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I went to Haiti and it was beautiful. Haiti is beautiful. Haitians are beautiful. I would have to be blind to come away from Haiti without thinking it is absolutely stunning.

Two days before my trip, I went to Scheel’s and bought a pair of Keens for my journey and then I came home and sat on my couch and cried. My shoulders shook and I didn’t know it was possible to have so much stuff in my head. I called my husband and I couldn’t get any words out except, “I’m going to Haiti,” and he rode his bike home in record time.

We went to the grocery store, and to the bank, and we went to dinner, and the tears wouldn’t stop running down my cheeks, even though I tried to hold them back.

I went to church on Sunday and they wrote down my name when it was time to pray, and the next day I zipped up my backpack and caught a flight to Haiti. I don’t know how we get outside our comfort zone without the prayers of people who love us.

In Haiti, two years after the earthquake that shook Haiti (and much of the rest of the world) to its core, I sat in a makeshift school, on the fringe of Tent City and someone asked the Pastor how the earthquake had broken Haiti. “Haiti was already broken,” the Pastor answered. “The earthquake just made it naked.”

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And later, when I walked tiny walkways where 20,000 people still live between tiny patches of dirt, sectioned off by walls of fabric or cardboard; where all the air smelled like human waste and people call it “Rape City” under their breath; I felt like we’re all naked together and how in the world is this going on just two hours off the coast of Florida?

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Together, we sat beneath the blue and white stripes of the tent that serves as a place of worship and I didn’t recognize the significance until Bret Raymond reminded us the story of the Exodus is a story of a people, immensely loved by God, living in tents between what was and what will be.

We stood with the rest when the music swelled in the heat that smothered. Men and women raised their arms and hands in worship and their voices drowned out the sounds of the generator that hummed to keep the fans running and lights burning. I don’t speak Creole, and the French I took in eighth grade hasn’t served me well. But I didn’t need to know the language to know “How Great Thou Art” right here in the middle of Tent City.

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It’s been one week since my return, and now I know those tears I cried before I went to Haiti weren’t mine alone. Now I know, in the same way we can be the hands and feet of Jesus, we can also share His tears.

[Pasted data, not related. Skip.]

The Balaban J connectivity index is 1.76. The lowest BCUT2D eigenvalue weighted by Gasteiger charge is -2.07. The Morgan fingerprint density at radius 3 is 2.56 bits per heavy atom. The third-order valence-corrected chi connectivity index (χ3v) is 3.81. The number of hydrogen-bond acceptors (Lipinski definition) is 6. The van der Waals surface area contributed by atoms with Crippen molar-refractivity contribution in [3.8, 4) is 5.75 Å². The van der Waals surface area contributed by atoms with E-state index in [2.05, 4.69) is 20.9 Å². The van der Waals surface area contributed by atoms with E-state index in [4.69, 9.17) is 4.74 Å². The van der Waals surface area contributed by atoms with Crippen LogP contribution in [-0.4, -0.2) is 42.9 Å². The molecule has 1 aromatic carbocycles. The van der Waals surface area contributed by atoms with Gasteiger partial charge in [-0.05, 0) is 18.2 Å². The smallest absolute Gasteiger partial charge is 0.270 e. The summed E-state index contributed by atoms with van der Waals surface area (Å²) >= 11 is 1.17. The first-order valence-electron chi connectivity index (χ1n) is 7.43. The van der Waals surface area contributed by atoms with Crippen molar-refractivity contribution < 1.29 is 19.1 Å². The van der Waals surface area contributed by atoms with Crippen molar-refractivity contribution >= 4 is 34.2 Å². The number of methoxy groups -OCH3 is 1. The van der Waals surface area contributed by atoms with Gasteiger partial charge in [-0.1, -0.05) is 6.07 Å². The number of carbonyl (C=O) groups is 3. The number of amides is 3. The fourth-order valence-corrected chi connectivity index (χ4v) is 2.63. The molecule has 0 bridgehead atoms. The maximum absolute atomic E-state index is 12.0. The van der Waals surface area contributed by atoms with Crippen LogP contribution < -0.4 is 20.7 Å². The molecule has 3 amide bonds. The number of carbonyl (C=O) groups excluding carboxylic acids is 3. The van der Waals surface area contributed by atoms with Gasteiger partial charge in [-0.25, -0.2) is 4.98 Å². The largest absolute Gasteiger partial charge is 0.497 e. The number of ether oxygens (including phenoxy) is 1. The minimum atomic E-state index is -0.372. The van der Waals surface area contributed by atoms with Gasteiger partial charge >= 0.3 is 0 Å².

I don’t know what you’ve heard about Haiti. I don’t know what you’ve seen, or what you may have thought. But Haiti is beautiful. Haitians are beautiful. I would have to be blind to come away from Haiti without thinking it is absolutely stunning.

I saw Jesus everywhere I looked.

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The people of Haiti are strong. They have suffered greatly. They carry tragedy in their hearts and there is no denying it. Denying it would be an insult. But God has His eye on Haiti. God walks the dirt floors there.

In the airport on that final day, Lamar Stockton looked at our weary team, overcome with emotion, and information, and anticipation of what it would be like to live our regular lives now that Haiti had made its way into our pores. Lamar has made this trip before, and he leaned forward and looked right at us all. “Don’t be ashamed,” he said, “of the house you live in, the food in your refrigerator, the nice things you have. God has you where you are for a reason. Don’t take that lightly.”

You and I? We have the resources to help at least one.

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I went to Haiti with a team of bloggers, writing for Help One Now. Do you know Help One Now? You seriously need to put them on your radar. You need to know Chris Marlow. I don’t know how else to tell you other than to say that you should follow him, and pray for him, and cheer for him and for the amazing Help One Now team. I cannot tell you how proud I was to walk the roads of Haiti and watch people hug him and pat his shoulder and look him in the eye and say, “You keep coming back.”

There may not be a greater gift than to keep coming back.